In the community, you will frequently here of the “community volunteer counselor” and of their efforts to provide “psychosocial support”. What isn’t clear is how they go about counseling those in need. These individuals are deemed counselors after a one or two day workshop (a week if they’re lucky). Crisis and trauma counselors in rehabilitation centers for formerly abducted children become qualified to do the work with a bachelor’s in social studies (or less) and no clinical experience. While the international community has recognized the great need for psychological recovery in conflict and post-conflict settings, actors seems satisfied with slapping a superficial, insufficient and unprofessional “band-aid” on the ubiquitous and complex psychological issues. This may be a result of the general absence of mental health practitioners in decision-making positions for programming strategies of INGOs.
I’ve been doing a bit of research on the state of mental health care in Lira and have come up with disheartening results. Here is an example of a short interview I had at the main hospital a week ago. The “mental health clinic” was three weeks old. It was staffed by one Psychiatric Clinical Officer (education equivalent: 2 years after high school) and two psychiatric nurses (one was still enrolled). For an office, they were given the tiny room that hosted the electrical breaker for the entire hospital; the room wasn’t painted and the ceiling was leaky.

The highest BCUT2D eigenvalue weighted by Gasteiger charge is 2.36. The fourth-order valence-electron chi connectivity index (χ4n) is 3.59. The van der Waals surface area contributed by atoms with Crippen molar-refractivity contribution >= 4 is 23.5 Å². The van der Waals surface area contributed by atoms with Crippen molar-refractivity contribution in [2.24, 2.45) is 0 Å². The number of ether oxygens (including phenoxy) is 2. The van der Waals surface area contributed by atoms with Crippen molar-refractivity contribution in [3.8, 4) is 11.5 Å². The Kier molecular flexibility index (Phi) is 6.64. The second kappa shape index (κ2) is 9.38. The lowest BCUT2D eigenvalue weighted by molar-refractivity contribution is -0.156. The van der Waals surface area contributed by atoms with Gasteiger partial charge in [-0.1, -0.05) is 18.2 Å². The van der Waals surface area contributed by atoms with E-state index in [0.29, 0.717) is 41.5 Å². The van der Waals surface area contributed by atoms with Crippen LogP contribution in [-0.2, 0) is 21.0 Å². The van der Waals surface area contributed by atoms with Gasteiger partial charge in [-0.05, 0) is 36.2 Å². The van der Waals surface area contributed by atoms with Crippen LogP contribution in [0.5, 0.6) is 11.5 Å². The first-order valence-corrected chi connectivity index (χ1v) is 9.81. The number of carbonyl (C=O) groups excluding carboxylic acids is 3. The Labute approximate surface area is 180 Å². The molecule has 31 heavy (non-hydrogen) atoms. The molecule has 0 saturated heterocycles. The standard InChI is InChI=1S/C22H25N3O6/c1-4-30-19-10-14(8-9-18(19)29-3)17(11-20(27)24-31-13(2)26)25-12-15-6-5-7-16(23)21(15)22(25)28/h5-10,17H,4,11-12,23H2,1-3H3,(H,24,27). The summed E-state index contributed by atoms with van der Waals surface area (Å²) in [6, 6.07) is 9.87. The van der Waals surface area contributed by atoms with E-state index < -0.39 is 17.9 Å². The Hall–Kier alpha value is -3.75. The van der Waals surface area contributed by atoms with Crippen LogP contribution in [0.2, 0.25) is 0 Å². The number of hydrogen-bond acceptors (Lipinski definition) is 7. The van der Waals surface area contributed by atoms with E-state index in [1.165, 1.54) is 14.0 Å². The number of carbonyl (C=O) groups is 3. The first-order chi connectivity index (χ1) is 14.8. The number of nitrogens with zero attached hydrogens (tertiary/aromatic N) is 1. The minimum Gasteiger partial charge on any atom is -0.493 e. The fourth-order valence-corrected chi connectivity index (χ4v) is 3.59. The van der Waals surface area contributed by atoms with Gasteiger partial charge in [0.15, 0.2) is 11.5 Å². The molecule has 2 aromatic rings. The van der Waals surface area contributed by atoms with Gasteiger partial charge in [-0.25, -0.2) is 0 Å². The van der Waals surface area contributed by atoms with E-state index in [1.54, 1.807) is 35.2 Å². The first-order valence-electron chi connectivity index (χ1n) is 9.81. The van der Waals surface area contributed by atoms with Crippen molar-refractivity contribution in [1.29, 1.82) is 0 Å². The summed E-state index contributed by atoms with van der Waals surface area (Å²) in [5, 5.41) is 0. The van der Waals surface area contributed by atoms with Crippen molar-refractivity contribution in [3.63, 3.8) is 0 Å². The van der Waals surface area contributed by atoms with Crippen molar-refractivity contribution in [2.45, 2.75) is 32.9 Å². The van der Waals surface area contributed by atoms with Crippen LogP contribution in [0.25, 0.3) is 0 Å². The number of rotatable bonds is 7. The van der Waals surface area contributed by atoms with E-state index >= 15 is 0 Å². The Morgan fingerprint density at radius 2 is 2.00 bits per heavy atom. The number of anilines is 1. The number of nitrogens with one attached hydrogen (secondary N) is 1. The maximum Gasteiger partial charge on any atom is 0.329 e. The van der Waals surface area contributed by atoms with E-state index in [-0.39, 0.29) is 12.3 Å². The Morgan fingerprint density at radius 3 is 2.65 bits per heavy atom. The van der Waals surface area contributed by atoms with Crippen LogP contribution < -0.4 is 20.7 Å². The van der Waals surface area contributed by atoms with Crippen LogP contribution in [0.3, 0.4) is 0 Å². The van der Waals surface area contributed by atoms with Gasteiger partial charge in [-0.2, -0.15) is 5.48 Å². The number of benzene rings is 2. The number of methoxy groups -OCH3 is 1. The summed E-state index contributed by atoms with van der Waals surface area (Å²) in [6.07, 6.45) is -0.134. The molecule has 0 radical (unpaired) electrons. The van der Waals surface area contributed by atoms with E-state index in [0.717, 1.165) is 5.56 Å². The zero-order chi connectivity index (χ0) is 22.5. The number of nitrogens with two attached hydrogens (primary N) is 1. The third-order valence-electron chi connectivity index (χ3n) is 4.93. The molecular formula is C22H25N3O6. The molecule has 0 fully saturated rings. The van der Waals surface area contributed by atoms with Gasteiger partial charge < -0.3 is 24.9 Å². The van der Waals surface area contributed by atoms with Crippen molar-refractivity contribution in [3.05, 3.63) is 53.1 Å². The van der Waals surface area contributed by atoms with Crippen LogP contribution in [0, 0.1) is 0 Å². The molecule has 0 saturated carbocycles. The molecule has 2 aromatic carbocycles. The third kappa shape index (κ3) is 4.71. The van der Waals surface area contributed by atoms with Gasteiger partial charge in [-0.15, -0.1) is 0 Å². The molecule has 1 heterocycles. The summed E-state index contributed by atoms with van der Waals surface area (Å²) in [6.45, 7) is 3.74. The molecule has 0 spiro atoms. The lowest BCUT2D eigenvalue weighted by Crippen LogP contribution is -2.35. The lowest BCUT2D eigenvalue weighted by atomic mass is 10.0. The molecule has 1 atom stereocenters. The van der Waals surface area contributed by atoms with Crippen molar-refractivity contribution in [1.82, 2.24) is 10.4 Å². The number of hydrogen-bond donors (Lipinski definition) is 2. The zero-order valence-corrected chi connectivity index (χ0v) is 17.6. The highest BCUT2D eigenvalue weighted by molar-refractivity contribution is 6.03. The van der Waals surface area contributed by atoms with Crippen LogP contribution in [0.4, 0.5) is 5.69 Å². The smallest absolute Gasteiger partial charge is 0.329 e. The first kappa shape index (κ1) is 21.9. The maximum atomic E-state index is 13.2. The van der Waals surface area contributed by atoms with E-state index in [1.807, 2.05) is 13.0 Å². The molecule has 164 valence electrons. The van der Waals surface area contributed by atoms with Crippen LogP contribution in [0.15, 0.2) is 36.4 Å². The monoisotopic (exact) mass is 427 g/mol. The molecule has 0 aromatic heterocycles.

Me: What do you use as a screening tool for diagnosis and treatment?
PCO: The ICD-10
Me: Okay, do you have a copy of the ICD-10?
Me: Any photocopies?
Me: So, how do you know if you’re asking the right questions?
PCO: I learned all the diagnosis in school.
Me: Do you make referrals for counseling services?
PCO: No, I learned how to do that in school too.
Me: How many clients do you see in one week?
PCO: Around 200.
This man was doing the best that he could, but it was obvious that he needed some help.
I will be going to Italy in Nov. to attend a “Masters Certificate Course” in Global Mental Health: Trauma and Recovery. It is a program run by Harvard University’s program for refugee trauma (since I am unpaid at the moment, they have graciously granted me a full-tuition scholarship!). It consists of two weeks of on-site training in Orvieto and 5 subsequent months of web-based learning. As a component of the program, we will be analyzing trauma clinics in a variety of international/conflict settings. The Concerned Parents Association and I are looking forward to new prospects in bringing a heightened level of mental health expertise into Lira and other Northern districts. Any volunteers? More later…